(Note that Mark Jackson was playing for the team that didn’t adopt the three, while Steve Kerr shot .515 on threes off the bench for the Bulls that year.)


In Indianapolis’s Market Square Arena, though, there was already a superteam on hand, and the salient future was the near-term one. “You know the Bulls are going to make a run,” one of the announcers said.

Jordan found Ron Harper for a three, and it was 63-48. Jordan rebounded a missed three by Jackson and fired a long outlet to Dennis Rodman, who was fouled. Maybe Rodman had a tough Christmas. His weird disruptive high energy was missing, leaving only his clunky shooting. Both free throws chipped the front rim and died. Not long after, Reggie Miller ran down a missed layup near the sideline, popped a three, and stared down the Bulls bench as the scoreboard went to 66-48.


Gradually, thought, the red jerseys clamped down on the Pacers and squeezed, hounding inbounds passes and collapsing into the lane on defense. There was nothing so clean as a run: a three from Pippen, a flying one-handed jam by Jordan off a feed from Pippen, but mostly an intensifying grind. Jordan got Smits to commit his fourth foul. All the fluidity of the first half was gone.


By the fourth quarter, the lead had been chipped down to single digits. Pippen hit a pull-up three, then put a fifth foul on Smits. What had been a slow scoring night for him was suddenly closing in on, then surpassing, his season average. The lead was down to four. The crowd was alarmed.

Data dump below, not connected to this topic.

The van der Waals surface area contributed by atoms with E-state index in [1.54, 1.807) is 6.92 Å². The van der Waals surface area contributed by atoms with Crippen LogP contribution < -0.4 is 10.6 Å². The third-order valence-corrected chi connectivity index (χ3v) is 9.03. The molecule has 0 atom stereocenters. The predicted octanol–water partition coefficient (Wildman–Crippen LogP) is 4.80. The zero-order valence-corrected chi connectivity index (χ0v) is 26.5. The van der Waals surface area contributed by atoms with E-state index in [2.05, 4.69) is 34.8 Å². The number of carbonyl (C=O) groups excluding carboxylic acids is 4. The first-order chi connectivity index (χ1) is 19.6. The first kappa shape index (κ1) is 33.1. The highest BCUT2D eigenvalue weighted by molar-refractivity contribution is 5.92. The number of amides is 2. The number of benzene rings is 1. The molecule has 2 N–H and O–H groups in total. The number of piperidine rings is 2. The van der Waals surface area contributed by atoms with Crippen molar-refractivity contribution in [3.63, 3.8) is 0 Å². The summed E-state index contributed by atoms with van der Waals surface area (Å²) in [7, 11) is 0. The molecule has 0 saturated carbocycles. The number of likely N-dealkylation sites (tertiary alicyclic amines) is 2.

If the Bulls had crushed all the prettiness out of the game, though, the Pacers were still tough. Smits fouled out with 26 points on 10-of-16 shooting, after trading scores with Pippen down the stretch. Longley fouled out right after. The lead was rattling around from seven to five to six. Pippen went straight down the lane and put it high off the glass to make it 98-94.


And then, with 34.8 seconds on the game clock and four on the shot clock, Mark Jackson hit a three—a three that any point guard would be expected to go for, in that situation, in 2016. The lead was back to seven; the rest was fouling and attrition. Why did the Pacers beat the Bulls? One answer is that they were a solid, well-constructed team. Another answer is that they made 10 three-pointers on 21 attempts, while Chicago made 6 on 13.

Mark Jackson shimmys after hitting a three.

Regardless, three days later, the Pacers traveled to Chicago on the back end of a back-to-back. They lost, 120-93.


This is the third blog in our series Nearly Perfect, chronicling all 10 regular season losses of the 1995-96 Chicago Bulls. You can read the introduction here, and the other blogs in the series here.

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About the author

Tom Scocca

Deputy executive editor, Special Projects Desk